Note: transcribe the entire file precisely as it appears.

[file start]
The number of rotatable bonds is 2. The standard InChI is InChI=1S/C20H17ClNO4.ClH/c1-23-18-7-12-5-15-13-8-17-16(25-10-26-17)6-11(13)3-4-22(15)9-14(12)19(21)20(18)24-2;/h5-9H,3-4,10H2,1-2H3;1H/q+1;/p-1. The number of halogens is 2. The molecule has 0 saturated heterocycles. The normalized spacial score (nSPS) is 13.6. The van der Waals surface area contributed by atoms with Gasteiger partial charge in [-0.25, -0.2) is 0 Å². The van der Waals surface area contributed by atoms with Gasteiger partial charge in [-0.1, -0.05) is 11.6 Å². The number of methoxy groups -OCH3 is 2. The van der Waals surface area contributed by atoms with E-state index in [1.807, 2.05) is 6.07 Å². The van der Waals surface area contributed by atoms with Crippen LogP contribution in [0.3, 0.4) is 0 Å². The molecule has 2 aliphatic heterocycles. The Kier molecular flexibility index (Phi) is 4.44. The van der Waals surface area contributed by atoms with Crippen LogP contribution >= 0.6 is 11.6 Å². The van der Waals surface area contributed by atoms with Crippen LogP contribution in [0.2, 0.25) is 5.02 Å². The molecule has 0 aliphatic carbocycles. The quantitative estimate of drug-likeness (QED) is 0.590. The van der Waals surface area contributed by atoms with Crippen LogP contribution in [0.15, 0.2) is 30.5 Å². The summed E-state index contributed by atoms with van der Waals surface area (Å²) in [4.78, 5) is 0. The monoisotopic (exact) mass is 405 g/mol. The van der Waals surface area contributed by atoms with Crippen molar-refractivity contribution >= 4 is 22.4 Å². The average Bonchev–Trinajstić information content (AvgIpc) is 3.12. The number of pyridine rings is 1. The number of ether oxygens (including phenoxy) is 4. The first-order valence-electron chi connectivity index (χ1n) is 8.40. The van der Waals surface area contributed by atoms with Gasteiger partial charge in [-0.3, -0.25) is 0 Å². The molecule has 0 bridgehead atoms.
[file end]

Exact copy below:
The number of rotatable bonds is 2. The standard InChI is InChI=1S/C20H17ClNO4.ClH/c1-23-18-7-12-5-15-13-8-17-16(25-10-26-17)6-11(13)3-4-22(15)9-14(12)19(21)20(18)24-2;/h5-9H,3-4,10H2,1-2H3;1H/q+1;/p-1. The number of halogens is 2. The molecule has 0 saturated heterocycles. The normalized spacial score (nSPS) is 13.6. The van der Waals surface area contributed by atoms with Gasteiger partial charge in [-0.25, -0.2) is 0 Å². The van der Waals surface area contributed by atoms with Gasteiger partial charge in [-0.1, -0.05) is 11.6 Å². The number of methoxy groups -OCH3 is 2. The van der Waals surface area contributed by atoms with E-state index in [1.807, 2.05) is 6.07 Å². The van der Waals surface area contributed by atoms with Crippen LogP contribution in [0.3, 0.4) is 0 Å². The molecule has 2 aliphatic heterocycles. The Kier molecular flexibility index (Phi) is 4.44. The van der Waals surface area contributed by atoms with Crippen LogP contribution >= 0.6 is 11.6 Å². The van der Waals surface area contributed by atoms with Crippen LogP contribution in [0.2, 0.25) is 5.02 Å². The molecule has 0 aliphatic carbocycles. The quantitative estimate of drug-likeness (QED) is 0.590. The van der Waals surface area contributed by atoms with Crippen LogP contribution in [0.15, 0.2) is 30.5 Å². The summed E-state index contributed by atoms with van der Waals surface area (Å²) in [4.78, 5) is 0. The monoisotopic (exact) mass is 405 g/mol. The van der Waals surface area contributed by atoms with Crippen molar-refractivity contribution >= 4 is 22.4 Å². The average Bonchev–Trinajstić information content (AvgIpc) is 3.12. The number of pyridine rings is 1. The number of ether oxygens (including phenoxy) is 4. The first-order valence-electron chi connectivity index (χ1n) is 8.40. The van der Waals surface area contributed by atoms with Gasteiger partial charge in [-0.3, -0.25) is 0 Å². The molecule has 0 bridgehead atoms.